She always works a double on St. Patrick’s Day. “You’d be an idiot not to,” she says to Meghan.
“I’m an idiot, then.”
“I don’t mean you,” though she does. Meghan barely leaves the house on St. Paddy’s, another idiot thing.
The key thing is to have two pairs of shoes; one for each shift. Oh, and don’t forget the spare in the car. She’d learned this the hard way the year it snowed and she had to dump her puke-spattered sneakers in the trunk before driving home. Even with the heat blasting she felt the frostbite ruining her toes.
They come in just after her uncle turns on the sound system and unlocks the door. Five of them, with rugby shirts, striped green and white. Five Jameson shots ($6 each), three green beers ($2.50) and two Guinness drafts ($4); they look good for three rounds, minimum. “This one’s mine,” the smallest of them gives her $60, says to keep the change.
“You’re a sweet colleen,” he says later. “What’s your name?”
The ones who can hear over the Pogues or the Chieftains “hooooooahhh” as if she’s gotten over on him. She does not move away from his hand on her ass. When the next chorus of “Danny Boy” breaks out she sings along with them all the other St. Patrick’s Day Irish.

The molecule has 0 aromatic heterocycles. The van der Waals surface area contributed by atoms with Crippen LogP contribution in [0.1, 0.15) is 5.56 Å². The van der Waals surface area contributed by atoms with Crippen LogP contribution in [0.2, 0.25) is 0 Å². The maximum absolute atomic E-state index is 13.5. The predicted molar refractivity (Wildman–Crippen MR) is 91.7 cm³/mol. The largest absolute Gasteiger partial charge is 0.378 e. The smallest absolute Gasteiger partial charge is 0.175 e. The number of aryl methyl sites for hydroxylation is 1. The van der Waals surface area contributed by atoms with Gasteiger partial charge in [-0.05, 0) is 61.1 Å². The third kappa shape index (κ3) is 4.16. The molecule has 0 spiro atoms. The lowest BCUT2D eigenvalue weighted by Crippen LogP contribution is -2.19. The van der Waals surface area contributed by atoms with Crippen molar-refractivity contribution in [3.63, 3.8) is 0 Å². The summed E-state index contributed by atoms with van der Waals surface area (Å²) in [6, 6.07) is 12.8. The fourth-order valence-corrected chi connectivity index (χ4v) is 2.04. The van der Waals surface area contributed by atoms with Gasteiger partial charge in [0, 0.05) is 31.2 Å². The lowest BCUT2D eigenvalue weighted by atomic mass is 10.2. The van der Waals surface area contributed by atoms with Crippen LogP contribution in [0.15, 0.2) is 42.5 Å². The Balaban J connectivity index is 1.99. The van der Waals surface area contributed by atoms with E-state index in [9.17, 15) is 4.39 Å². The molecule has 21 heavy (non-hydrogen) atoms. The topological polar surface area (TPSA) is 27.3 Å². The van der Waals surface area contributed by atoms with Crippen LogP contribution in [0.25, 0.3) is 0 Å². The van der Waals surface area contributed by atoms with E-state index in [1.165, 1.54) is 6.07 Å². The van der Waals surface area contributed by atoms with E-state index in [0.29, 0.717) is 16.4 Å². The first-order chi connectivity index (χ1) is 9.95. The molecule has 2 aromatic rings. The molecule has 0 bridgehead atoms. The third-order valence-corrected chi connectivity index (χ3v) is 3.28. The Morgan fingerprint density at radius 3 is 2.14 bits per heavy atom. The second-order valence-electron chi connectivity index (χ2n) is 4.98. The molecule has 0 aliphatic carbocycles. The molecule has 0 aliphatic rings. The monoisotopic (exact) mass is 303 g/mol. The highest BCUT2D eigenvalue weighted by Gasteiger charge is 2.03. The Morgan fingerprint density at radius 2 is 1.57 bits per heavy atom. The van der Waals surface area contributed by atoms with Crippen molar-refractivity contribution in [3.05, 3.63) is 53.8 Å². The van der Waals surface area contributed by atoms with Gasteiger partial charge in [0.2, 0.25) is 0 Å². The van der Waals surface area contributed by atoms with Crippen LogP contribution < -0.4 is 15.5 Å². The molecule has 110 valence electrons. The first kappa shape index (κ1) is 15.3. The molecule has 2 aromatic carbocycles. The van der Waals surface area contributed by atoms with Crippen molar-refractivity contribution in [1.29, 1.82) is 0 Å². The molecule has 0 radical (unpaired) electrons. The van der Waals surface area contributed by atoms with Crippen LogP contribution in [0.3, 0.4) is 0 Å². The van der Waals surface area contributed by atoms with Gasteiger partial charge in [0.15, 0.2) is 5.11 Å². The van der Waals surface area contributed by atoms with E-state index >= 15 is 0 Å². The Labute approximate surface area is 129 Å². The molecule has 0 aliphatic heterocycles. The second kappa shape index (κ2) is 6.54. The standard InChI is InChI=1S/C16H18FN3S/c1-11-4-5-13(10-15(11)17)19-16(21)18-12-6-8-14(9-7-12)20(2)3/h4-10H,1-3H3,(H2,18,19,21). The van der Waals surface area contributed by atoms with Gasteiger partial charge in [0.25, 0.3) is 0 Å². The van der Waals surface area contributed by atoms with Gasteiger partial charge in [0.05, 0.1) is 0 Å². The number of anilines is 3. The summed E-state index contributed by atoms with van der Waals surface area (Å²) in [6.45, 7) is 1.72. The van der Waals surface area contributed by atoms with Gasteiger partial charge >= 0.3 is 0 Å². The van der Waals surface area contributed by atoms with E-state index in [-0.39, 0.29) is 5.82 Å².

She has over $4K in her pocket (always in her front pocket, never the purse). Eddie the bouncer walks her to the car. There will be more tomorrow after the credit cards get run. When she gets home she and Meghan share a Guinness while Meghan rubs her feet. “It’s the red hair,” she says.
“It’s the name.”
“Money in the bank.”
“Maybe I’ll work next year.”
“You’d be an idiot not to.”